Ocean acidification occurs when carbon dioxide (CO2) is absorbed rapidly into the ocean.

It reacts with water molecules (H2O) to form carbonic acid (H2CO3). This compound then breaks down into a hydrogen ion (H+) and bicarbonate (HCO3). These hydrogen ions decrease seawater pH.

In chemical terms, ocean acidfication is described like this:

CO2 + H2O → (H+) + (HCO3)

The rising CO2 problem

Since the beginning of the Industrial Revolution in the early 1800s, the rise of fossil fuel-powered machinery has been the catalyst for the emission of billions of tonnes of carbon dioxide (CO2) and other greenhouse gases into our atmosphere.

Carbon dioxide levels have now risen by 30 per cent since the Industrial Revolution.

Scientists now know that about a quarter of carbon dioxide emissions have been absorbed by the oceans.

Monitoring shows that burning fossil fuels has caused unprecedented changes to ocean chemistry due to ocean uptake of millions of tonnes of CO2 each year.

Falling pH

Surface ocean waters are alkaline; on average pH 8.1. But because a quarter of human CO2 emissions are taken up by surface seawater this could drop to pH 7.8 by the end of the century, lower than at any time in human history.

The change in ocean acidity will not make it more dangerous for us to swim or surf in.

Seas are not actually going to be acidic – they will still be more alkaline than tap water.

Ocean acidification is happening rapidly worldwide. We have shown that this has knock-on effects that degrade marine ecosystems and impact fishing industries and food supplies. Plans are in place to ensure that University of Plymouth research is strategically aligned to inform the United Nations Decade of Ocean Science for Sustainable Development (2021-2030) and embed solutions that slow ocean degradation and build recovery of our coastal resources.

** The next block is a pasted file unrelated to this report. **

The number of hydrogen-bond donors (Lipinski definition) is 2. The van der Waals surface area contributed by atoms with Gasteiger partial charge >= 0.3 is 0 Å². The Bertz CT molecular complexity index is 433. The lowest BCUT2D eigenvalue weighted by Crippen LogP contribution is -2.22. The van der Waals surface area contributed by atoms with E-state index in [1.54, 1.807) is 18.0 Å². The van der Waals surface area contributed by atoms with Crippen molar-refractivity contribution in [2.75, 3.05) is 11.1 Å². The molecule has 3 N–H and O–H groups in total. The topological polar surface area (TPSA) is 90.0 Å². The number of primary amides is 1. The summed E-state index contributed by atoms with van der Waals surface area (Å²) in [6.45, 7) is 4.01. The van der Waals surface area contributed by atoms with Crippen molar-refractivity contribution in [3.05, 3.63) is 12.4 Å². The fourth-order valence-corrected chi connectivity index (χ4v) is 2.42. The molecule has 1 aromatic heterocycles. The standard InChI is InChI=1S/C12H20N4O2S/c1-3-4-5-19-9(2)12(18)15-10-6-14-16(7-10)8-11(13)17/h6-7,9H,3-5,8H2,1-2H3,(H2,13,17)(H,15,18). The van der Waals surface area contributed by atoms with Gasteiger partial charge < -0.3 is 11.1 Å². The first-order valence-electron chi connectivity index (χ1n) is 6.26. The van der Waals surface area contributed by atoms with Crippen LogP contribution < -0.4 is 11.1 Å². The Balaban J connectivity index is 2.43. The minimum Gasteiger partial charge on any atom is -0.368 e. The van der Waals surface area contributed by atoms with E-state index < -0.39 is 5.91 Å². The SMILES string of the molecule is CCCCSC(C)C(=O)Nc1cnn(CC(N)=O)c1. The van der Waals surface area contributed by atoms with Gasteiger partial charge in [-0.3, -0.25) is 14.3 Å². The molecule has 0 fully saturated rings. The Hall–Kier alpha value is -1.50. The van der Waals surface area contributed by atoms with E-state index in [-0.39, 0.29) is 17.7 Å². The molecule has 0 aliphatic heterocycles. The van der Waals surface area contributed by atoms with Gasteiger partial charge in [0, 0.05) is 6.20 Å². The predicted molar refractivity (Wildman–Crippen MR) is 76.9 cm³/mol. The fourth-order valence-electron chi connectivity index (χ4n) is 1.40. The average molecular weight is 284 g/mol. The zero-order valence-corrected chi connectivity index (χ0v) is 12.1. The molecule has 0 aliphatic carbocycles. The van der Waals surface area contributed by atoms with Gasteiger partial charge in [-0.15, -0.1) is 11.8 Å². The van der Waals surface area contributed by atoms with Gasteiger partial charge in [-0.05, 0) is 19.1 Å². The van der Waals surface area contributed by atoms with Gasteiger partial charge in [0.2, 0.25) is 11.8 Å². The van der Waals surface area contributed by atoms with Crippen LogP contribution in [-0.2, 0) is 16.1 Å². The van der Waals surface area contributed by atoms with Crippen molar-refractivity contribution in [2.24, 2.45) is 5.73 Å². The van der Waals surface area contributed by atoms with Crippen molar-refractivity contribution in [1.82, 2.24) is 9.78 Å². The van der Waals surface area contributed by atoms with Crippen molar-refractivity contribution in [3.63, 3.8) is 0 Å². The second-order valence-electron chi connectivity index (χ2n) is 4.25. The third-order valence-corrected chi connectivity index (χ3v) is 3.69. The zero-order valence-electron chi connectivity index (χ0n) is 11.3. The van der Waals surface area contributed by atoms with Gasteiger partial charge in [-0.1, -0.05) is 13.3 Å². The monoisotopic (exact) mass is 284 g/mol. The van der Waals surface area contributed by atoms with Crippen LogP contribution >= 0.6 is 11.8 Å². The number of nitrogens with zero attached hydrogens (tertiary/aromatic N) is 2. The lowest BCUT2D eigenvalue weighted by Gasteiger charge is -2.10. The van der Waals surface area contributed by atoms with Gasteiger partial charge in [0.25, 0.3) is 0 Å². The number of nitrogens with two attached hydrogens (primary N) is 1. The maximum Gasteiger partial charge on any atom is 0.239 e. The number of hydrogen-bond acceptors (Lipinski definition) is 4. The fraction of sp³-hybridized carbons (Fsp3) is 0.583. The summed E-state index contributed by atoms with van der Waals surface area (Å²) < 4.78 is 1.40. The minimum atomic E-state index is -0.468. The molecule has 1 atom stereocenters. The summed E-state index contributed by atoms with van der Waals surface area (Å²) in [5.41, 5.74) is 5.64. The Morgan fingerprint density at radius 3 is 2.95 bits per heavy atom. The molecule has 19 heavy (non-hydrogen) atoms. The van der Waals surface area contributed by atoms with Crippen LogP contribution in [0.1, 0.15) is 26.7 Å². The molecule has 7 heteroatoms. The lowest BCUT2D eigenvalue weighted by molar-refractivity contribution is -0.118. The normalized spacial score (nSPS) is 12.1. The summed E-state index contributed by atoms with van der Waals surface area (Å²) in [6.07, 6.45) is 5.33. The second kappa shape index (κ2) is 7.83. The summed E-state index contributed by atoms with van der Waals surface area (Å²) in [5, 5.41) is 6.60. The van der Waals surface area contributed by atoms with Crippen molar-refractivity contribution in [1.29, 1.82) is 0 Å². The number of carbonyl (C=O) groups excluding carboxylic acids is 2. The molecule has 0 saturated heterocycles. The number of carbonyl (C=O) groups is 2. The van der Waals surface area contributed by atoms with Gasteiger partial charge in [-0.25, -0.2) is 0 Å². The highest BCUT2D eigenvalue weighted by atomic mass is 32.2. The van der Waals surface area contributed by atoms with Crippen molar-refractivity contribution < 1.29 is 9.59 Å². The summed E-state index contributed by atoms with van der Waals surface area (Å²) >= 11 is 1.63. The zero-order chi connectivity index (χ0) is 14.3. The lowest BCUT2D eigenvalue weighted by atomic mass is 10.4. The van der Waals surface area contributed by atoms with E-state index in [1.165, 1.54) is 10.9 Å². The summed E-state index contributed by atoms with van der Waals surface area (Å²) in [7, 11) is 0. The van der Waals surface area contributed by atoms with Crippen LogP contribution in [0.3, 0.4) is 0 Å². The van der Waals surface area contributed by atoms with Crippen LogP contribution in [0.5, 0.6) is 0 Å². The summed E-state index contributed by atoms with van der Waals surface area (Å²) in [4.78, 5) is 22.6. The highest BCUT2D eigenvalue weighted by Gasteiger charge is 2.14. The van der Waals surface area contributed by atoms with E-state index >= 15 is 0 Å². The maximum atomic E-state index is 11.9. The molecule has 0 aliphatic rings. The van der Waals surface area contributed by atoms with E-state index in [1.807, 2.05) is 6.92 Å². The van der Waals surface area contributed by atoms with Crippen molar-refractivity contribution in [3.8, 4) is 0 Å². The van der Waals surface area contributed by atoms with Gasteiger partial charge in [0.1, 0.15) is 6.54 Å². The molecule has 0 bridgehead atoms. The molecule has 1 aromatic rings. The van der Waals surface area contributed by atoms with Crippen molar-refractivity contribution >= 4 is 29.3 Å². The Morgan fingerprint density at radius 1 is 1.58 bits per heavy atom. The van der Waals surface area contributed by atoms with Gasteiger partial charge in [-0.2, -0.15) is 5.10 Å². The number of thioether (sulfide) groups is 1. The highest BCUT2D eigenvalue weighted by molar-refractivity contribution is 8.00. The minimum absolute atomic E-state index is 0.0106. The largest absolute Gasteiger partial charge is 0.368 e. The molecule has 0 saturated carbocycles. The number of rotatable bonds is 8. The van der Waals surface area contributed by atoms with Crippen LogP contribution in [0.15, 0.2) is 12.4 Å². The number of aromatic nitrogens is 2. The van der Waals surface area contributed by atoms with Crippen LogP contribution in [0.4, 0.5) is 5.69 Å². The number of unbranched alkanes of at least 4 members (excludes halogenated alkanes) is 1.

Continue reading ‘What is ocean acidification? Find out how research at Plymouth is tackling this global carbon dioxide problem (text & video)’

2021 Ocean acidification and hypoxia RFP informational webinar (video)

Sea Grant California, 6 August 2021. Video.

NIWA: Ocean Acidification

The on-going rise of carbon dioxide (CO2) in the atmosphere is not only changing our climate; it is also changing our oceans. More than a quarter of the CO2 released to the air by human activities is absorbed by the world’s oceans.

Resource type: website

Resource format: video

NIWA. Resource.

What is ocean acidification?

Ocean acidification is a result of chemical reactions that take place when the global ocean absorbs carbon dioxide (CO2) from the Earth’s atmosphere.

University of Otago. Resource.

Resource type: website

Resource format: webpage

New ocean acidification animation launched